'Indistinguishable photons' key to advancing quantum technologies
To really take off, advanced quantum information processing will require getting a better (experimental) grasp of an essential phenomenon called "indistinguishable photons." A high degree of "indistinguishability" requires almost complete wave-packet overlap, or perfect photon matching, of energy, space, time and polarization.
While many types of single-photon emitters such as semiconductor quantum dots have already demonstrated generation of indistinguishable photons, a group of researchers from the University of Tsukuba and Japan's National Institute for Materials Science looked to using a nitrogen impurity center found in III-V compound semiconductors as a novel single-photon source. They report their results this week in the journal Applied Physics Letters.
Nitrogen luminescence centers within III-V compound semiconductors, composed of elements in columns III and IV of the periodic table such as GaAs, show a sharp emission spectrum corresponding to an energy state known as an "isoelectronic trap." Single-photon generation from these isoelectronic traps is highly desirable because of the homogeneity it provides, emitting photons from multiple centers with the same energy.
"Our studies confirmed that isoelectronic traps do indeed have a long coherence time, which is one of the necessary conditions for creating an indistinguishable photon," said Michio Ikezawa, an associate professor at Pure and Applied Sciences, University of Tsukuba.
For the study, the group first evaluated the indistinguishability of photons emitted from a luminescence center in nitrogen delta-doped GaAs by two-photon interference. They also investigated its time dependence, which revealed important information about the timescale of decoherence (said another way, when the quantum system blurs and displays classical state behavior) that can be challenging to obtain via other methods.
For this work, the "emission center" that acts as an isoelectronic trap is formed by the impurity within GaAs where nitrogen has replaced arsenic. "When the sample is photoexcited, each trap can capture one electron-hole pair and emit a single photon by a radiative recombination of them," Ikezawa said.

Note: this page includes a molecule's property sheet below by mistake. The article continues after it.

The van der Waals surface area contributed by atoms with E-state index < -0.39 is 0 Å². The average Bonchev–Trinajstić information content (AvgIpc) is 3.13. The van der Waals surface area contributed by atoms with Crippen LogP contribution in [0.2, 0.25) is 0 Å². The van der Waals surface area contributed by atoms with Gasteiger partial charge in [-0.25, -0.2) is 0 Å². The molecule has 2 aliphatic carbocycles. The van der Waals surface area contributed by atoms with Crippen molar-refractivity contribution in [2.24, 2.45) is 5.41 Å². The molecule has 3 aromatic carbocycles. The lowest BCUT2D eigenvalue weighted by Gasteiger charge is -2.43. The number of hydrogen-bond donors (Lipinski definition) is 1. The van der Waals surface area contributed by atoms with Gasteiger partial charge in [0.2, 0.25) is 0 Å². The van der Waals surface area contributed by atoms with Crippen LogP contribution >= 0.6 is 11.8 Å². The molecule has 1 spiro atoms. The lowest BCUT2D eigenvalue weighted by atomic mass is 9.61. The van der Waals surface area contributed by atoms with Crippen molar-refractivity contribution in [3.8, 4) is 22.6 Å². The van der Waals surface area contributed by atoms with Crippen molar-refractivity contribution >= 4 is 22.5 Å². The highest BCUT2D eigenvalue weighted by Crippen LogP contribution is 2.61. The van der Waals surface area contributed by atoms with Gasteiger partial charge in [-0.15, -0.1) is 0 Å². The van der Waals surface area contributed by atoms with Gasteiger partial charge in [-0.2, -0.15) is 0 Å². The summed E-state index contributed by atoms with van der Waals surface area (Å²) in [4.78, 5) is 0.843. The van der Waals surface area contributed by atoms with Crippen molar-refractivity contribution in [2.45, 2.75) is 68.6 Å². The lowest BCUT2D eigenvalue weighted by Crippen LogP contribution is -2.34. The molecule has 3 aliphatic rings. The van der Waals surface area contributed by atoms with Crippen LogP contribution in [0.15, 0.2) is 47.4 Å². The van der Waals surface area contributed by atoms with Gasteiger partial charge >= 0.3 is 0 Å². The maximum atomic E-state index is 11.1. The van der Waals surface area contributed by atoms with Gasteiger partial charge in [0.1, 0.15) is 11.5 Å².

These nitrogen impurities are then "doped within a very thin two-dimensional layer by the so-called delta-doping technique during metal organic chemical vapor deposition growth," Ikezawa said. "Using this technique, a single luminescence center can be selected with a conventional optical microscope."
Measuring the indistinguishability offered surprising insight. "The indistinguishability was 0.24, which was independent of the time interval between 2 to 4 nanoseconds," Ikezawa said. "This was somewhat surprising compared with previous studies of quantum dots, and we concluded that there's a very fast dephasing mechanism within 2 nanoseconds in our sample."
The group's results are important not just because they are the first demonstration of measuring two-photon interference of indistinguishable photons created by impurity centers in III-IV semiconductors, but also because they explore similarities and differences with typical quantum dots for decoherence mechanisms.
As far as applications, "indistinguishable photons are very important for quantum information technology such as quantum teleportation and linear optical quantum computation," Ikezawa said. "Our goal is to be able to provide many photon sources that generate indistinguishable photons in an integrated form in a semiconductor chip."
While semiconductor quantum dots have been intensively studied with similar aims, "it's difficult in principle to make the energy of photons obtained from many quantum dots the same so that they're indistinguishable from each other," Ikezawa said. "The indistinguishability obtained this time wasn't high enough. It's thought to be caused by the high-speed relaxation mechanism we reported, so a future task will be to clarify the mechanism and find a method to suppress it."